How Novella Got Her Chickens (Groove) Back

I got my first hens in 1998. I was living in Seattle at the time, Beacon Hill, in a house we called the Hen House. Not because we had chickens. Bill and I found the remnants of an old Chinese restaurant sign, written in that funny chopsticks font, on a street corner. Being hoarders, we took the sign home and hung it on our porch awning. The word in chopstick font, cut off in the “N” area was HEN. Then I got chickens. Maybe it was a sign from the universe.

Anyway, I didn’t know anything. I remember feeding them cornmeal. Only later did I figure out they will lay more eggs if you feed them actual chicken food, specially formulated. I also built a very questionable chicken coop. This type of construction would continue until I finally figured out that carpenters/builders are worth their weight in gold, and make things look beautiful–and can make a fully functional (ie predator proof) coop.

Since that first flock, I’ve had several more, but none feel quite as special as my current flock. When I got pregnant with my daughter, I was so sick and tired, I couldn’t do anything. Including shutting the chicken coop up at night. I lost that flock to predators–raccoons? oppossoms? I don’t know. But there were feathers everywhere, and I had to face the facts: my life as a mom wasn’t going to be as easy as it was when I was single and able to do everything on the farm that needed doing.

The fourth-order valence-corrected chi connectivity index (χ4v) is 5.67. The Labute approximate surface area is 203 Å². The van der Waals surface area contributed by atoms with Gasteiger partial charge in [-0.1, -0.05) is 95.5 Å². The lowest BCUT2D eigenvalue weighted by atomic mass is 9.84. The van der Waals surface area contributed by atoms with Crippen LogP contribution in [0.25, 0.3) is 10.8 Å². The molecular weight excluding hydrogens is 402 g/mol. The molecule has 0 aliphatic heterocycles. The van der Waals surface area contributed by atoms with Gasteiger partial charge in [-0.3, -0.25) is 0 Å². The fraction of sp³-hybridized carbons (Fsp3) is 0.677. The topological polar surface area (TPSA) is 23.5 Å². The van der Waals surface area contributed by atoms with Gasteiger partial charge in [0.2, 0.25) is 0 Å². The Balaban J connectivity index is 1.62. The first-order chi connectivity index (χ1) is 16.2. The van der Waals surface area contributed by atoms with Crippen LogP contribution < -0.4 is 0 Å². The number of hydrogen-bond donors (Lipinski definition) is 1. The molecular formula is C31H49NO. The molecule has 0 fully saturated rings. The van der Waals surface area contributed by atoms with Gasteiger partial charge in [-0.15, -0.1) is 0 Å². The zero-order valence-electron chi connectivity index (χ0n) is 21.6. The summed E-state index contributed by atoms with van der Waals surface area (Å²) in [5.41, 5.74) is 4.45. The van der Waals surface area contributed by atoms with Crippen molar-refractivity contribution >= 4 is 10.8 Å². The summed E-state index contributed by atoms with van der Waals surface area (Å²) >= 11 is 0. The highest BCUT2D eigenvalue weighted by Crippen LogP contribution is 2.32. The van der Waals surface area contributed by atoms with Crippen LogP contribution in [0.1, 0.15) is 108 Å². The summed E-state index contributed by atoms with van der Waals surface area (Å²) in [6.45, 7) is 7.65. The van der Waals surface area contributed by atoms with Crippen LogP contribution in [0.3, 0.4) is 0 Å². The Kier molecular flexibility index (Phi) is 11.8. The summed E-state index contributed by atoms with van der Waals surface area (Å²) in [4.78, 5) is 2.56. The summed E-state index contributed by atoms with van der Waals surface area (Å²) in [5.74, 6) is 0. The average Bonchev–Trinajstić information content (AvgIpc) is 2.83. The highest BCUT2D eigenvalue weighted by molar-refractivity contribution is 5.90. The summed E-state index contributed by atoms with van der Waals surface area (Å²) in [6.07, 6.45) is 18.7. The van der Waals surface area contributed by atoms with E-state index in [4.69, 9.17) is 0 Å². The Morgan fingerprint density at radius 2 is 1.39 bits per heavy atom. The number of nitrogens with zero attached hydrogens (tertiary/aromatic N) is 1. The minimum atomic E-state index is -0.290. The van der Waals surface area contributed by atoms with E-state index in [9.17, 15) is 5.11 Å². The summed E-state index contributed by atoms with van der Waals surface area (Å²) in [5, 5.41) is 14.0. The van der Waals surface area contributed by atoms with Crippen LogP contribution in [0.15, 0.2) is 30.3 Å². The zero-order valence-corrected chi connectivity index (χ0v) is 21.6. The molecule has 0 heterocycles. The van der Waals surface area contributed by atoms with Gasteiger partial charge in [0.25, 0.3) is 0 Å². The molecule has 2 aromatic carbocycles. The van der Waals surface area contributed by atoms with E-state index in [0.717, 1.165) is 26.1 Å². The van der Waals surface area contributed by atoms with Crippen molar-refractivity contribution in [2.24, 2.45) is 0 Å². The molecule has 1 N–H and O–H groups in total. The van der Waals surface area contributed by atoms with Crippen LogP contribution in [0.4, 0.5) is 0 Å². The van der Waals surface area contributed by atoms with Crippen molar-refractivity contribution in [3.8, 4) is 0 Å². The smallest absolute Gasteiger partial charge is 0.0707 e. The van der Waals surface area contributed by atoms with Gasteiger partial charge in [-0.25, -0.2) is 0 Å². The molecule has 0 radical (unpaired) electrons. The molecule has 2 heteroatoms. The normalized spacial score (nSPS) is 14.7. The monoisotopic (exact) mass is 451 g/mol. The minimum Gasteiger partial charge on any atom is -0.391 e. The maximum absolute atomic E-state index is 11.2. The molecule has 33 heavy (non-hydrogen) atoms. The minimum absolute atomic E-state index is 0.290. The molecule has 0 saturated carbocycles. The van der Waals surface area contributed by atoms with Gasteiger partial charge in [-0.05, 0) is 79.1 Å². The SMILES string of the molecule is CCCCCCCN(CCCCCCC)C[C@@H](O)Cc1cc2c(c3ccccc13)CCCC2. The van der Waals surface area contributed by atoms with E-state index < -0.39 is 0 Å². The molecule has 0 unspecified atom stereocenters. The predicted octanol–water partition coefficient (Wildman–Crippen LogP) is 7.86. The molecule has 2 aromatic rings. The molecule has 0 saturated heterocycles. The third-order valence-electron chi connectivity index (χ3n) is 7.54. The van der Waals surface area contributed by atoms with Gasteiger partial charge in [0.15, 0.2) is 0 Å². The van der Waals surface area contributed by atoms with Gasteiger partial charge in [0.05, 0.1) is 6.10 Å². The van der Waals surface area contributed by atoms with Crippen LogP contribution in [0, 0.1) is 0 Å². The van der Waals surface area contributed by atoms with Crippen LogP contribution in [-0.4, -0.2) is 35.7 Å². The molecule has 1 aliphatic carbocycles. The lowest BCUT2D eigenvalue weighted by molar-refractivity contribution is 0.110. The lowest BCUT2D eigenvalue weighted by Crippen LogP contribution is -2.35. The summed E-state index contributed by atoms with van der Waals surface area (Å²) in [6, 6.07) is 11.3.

Fast forward two years, and I have a new flock of hens. Here they are.

Some came from a friend who raised them from chicks, some came from Dare 2 Dream Farm, which sells chicks and chickens, coops, and cool t-shirts. The pullets we got from Dare 2 Dream started laying a few weeks ago! Here’s the nest o’eggs.


Note that the dark brown one is a wooden egg, which fools the girls into thinking no one (no one!) is taking their eggs. Sneaky. Post-baby (I have a toddler now, I’m told), the chickens feel so right, so good. They are easy to care for (just some feeding and cleaning). Putting them to bed, shutting their door, is part of our bedtime ritual now. Frannie says, Goodnight chickens, and helps shut the door. I know, it’s sick how sweet that is. And…eggs.


We like ours poached. Served on a small rickety table. We eat them in our pajamas. They are the Best Eggs Ever.

If you have any chicken questions, and you live in the Bay Area, I’ll be at the Biofuel Oasis’s Harvest Festival at 3pm on September 21. The BFO is having lots of fun events that day, like a honey tasting and kombucha making class. Here are the details.

16 responses to “How Novella Got Her Chickens (Groove) Back

  1. Nothing better than an egg just out of the coop….the whites stay firm., the yolks are bright yellow. We feed our (8) chickens all kinds of scraps, and since they also forage, they’re very economical. This afternoon, they snacked on the trimmings from a head of broccoli and the left-over beef brisket.

  2. Bliss!!! πŸ™‚

  3. Welcome back to the world of livestock. And don’t forget you’re supposed to bring Frannie over to visit her Dairy Goat Mother (MUCH better than a Fairy God Mother any day!) and play with the kids before they get too big. I think she’ll fall in love with Tinkerbell.